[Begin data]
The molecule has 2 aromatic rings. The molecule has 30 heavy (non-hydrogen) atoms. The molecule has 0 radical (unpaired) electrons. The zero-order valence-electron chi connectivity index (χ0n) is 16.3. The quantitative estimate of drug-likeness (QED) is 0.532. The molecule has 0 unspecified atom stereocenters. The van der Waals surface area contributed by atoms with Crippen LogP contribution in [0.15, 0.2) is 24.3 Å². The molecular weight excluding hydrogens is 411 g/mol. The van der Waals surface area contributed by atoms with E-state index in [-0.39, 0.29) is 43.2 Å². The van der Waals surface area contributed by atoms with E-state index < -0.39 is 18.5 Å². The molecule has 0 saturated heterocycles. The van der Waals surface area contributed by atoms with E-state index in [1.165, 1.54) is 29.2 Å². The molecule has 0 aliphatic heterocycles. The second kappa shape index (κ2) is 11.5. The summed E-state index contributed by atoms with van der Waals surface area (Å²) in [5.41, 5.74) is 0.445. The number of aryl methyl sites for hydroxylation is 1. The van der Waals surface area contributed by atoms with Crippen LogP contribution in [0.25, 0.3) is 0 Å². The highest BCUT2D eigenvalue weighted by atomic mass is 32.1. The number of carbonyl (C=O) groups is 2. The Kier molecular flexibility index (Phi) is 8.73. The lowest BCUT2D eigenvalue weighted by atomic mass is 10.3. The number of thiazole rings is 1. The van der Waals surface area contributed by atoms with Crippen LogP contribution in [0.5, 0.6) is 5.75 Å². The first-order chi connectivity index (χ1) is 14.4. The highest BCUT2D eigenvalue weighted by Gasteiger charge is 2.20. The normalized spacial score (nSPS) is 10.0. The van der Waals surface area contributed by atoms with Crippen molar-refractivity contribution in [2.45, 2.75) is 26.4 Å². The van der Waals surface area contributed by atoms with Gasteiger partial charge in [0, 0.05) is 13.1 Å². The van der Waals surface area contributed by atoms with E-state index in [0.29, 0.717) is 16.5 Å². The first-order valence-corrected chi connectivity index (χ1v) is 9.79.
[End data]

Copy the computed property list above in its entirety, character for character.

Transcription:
The molecule has 2 aromatic rings. The molecule has 30 heavy (non-hydrogen) atoms. The molecule has 0 radical (unpaired) electrons. The zero-order valence-electron chi connectivity index (χ0n) is 16.3. The quantitative estimate of drug-likeness (QED) is 0.532. The molecule has 0 unspecified atom stereocenters. The van der Waals surface area contributed by atoms with Crippen LogP contribution in [0.15, 0.2) is 24.3 Å². The molecular weight excluding hydrogens is 411 g/mol. The van der Waals surface area contributed by atoms with E-state index in [-0.39, 0.29) is 43.2 Å². The van der Waals surface area contributed by atoms with E-state index < -0.39 is 18.5 Å². The molecule has 0 saturated heterocycles. The van der Waals surface area contributed by atoms with E-state index in [1.165, 1.54) is 29.2 Å². The molecule has 0 aliphatic heterocycles. The second kappa shape index (κ2) is 11.5. The summed E-state index contributed by atoms with van der Waals surface area (Å²) in [5.41, 5.74) is 0.445. The number of aryl methyl sites for hydroxylation is 1. The van der Waals surface area contributed by atoms with Crippen LogP contribution in [0.25, 0.3) is 0 Å². The highest BCUT2D eigenvalue weighted by atomic mass is 32.1. The number of carbonyl (C=O) groups is 2. The Kier molecular flexibility index (Phi) is 8.73. The lowest BCUT2D eigenvalue weighted by atomic mass is 10.3. The number of thiazole rings is 1. The van der Waals surface area contributed by atoms with Crippen LogP contribution in [0.5, 0.6) is 5.75 Å². The first-order chi connectivity index (χ1) is 14.4. The highest BCUT2D eigenvalue weighted by Gasteiger charge is 2.20. The normalized spacial score (nSPS) is 10.0. The van der Waals surface area contributed by atoms with Crippen molar-refractivity contribution in [2.45, 2.75) is 26.4 Å². The van der Waals surface area contributed by atoms with Gasteiger partial charge in [0, 0.05) is 13.1 Å². The van der Waals surface area contributed by atoms with E-state index in [0.29, 0.717) is 16.5 Å². The first-order valence-corrected chi connectivity index (χ1v) is 9.79.